During the summer, I wrote a paper that I dumped in an arxiv category called cond-mat.stat-mech, and then managed to entirely forget about it. So somewhat belatedly, here is a summary.Pretty much the only recollection I have of my stat mech lectures is that every single one of them was inevitably accompanied by the always same divided box with two sides labeled A and B. Let me draw this for you:
Maxwell’s demon in its original version sits in this box. The demon’s story is a thought experiment meant to highlight the following paradox with the 2nd law of thermodynamics.
Imagine the above box is filled with a gas, and the gas is at a low temperature on side A and at a higher temperature on side B. The second law of thermodynamics says that if you open a window in the dividing wall, the temperatures will come to an average equilibrium value, and in this process entropy is maximized. Temperature is basically average kinetic energy, so the average speed of the gas atoms approaches the same value everywhere, just because this is the most likely thing to happen
The system can only do work on the way to equilibrium, but no longer once it’s arrived there. Once you’ve reached this state of maximum entropy, nothing happens any more, except for fluctuations. Unless you have a Maxwell demon...
Maxwell’s demon sits at the dividing wall between A and B when both sides are at the same temperature. He opens the window every time a fast atom comes from the left or a slow atom comes from the right, otherwise he keeps it closed. This has the effect of sorting fast and slow atoms so that, after some while, more fast atoms are on the right side than on the left side. This means the temperatures are not in equilibrium anymore and entropy has decreased. The demon thus has violated the second law of thermodynamics!
Well, of course he hasn’t, but it took a century for physicists to pin down the exact reason why. In brief it’s that the demon must be able to obtain, store, and use information. And he can only do that if he either starts at a low entropy that then increases, or brings along an infinite reservoir of low entropy. The total entropy never decreases, and the second law is well and fine.
It has only been during recent years that some versions of Maxwell’s demon have been experimentally realized in the laboratory. These demons use essentially information to drive a system out of equilibrium, which can then, in principle, do work.
It occurred to me that this must mean it should be possible to replace transfer of energy from a sender to a receiver by transfer of information, and this information transfer could take place with a much smaller energy than what the receiver gets out of the information. In essence this would mean one can down-convert energy during transmission.
The reason this is possible is that the relevant energy here is not the total energy – a system in thermal equilibrium has lots of energy. The relevant energy that we want at the receiving end is free energy – energy that can be used to do work. The signal does not need to contain the energy itself, it only needs to contain the information that allows one to drive the system out of equilibrium.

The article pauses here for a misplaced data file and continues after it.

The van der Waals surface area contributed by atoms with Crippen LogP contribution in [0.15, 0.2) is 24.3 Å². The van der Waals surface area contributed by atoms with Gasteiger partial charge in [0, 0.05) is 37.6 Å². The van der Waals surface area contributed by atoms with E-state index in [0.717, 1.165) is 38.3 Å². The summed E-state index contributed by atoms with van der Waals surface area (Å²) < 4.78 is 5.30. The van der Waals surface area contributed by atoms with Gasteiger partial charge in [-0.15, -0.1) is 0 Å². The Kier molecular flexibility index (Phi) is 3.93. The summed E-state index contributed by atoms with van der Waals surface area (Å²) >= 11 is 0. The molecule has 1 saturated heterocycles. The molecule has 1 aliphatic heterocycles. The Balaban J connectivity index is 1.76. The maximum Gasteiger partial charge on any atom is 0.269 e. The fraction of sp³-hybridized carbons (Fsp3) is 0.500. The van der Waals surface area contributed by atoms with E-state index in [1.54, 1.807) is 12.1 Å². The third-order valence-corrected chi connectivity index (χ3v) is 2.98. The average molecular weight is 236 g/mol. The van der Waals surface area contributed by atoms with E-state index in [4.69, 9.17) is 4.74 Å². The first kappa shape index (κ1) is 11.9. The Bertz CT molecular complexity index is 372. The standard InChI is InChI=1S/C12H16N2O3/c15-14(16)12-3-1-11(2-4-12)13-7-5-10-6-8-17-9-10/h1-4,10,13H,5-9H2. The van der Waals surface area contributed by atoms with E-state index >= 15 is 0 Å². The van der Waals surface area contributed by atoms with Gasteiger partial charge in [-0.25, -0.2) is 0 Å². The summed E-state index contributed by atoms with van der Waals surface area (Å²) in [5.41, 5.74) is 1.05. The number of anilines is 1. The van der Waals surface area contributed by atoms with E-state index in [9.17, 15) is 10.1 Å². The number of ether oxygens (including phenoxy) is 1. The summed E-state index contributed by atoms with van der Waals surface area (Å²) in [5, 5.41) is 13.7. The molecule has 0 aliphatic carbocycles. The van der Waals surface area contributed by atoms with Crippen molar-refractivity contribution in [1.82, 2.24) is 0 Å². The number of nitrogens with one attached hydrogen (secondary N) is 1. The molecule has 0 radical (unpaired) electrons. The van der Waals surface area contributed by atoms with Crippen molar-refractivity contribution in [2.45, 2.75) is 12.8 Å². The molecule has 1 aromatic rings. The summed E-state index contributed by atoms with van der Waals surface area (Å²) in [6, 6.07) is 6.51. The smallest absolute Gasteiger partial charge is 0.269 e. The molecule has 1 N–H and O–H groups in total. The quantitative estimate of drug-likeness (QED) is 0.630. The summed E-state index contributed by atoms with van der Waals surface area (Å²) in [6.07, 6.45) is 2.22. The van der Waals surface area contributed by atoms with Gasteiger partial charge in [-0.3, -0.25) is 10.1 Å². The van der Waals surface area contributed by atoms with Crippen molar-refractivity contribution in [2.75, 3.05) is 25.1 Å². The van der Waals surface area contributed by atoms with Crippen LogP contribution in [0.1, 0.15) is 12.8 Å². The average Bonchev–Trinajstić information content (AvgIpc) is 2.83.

In my paper, I have constructed a concrete example for how this could work. The full process must include remote measuring, extraction of information from the measurement, sending of the signal, and finally making use of the signal to actually extract energy. The devil, or in this case the demon, is in the details. It took me some while to come up with a system simple enough so one could in the end compute the energy conversion and also show that the whole thing, remote demon included, obeys the Carnot limit on the efficiency of heat engines.
In the classical example of Maxwell’s demon, the necessary information is the velocity of the particles approaching the dividing wall, but I chose a simpler system with discrete energy levels, just because the probability distributions are then better to deal with. The energy extraction that my demon works with is a variant of stimulated emission that is also used in lasers.
The atoms in a laser are being “pumped” into an out-of equilibrium state, which has the property that as you inject light (ie, energy) with the right frequency, you get out more light of the same frequency than you sent in. This does not work if the system is in equilibrium though, it is then always more likely that the injected signal is absorbed rather than that it stimulates a net emission.
However, a system in equilibrium always has fluctuations. The atoms have some probability to be in an excited state, a state in which they could be stimulated to emit light. If you just knew which atoms were in the excited state, then you could target them specifically, and end up with twice the energy that you sent in.
So that’s what my remote demon does: It measures out of equilibrium fluctuations in some atomic system and targets these to extract energy. The main point is that the energy sent to the system can be much smaller than the extracted energy. It is, in essence, a wireless battery recharger. Except that the energies in question are, in my example, so tiny that it’s practically entirely useless.
I’ve never worked on anything in statistical mechanics before. Apparently I don’t even have a blog label to tag it! This was a fun project and I learned a lot. I even made a drawing to accompany it.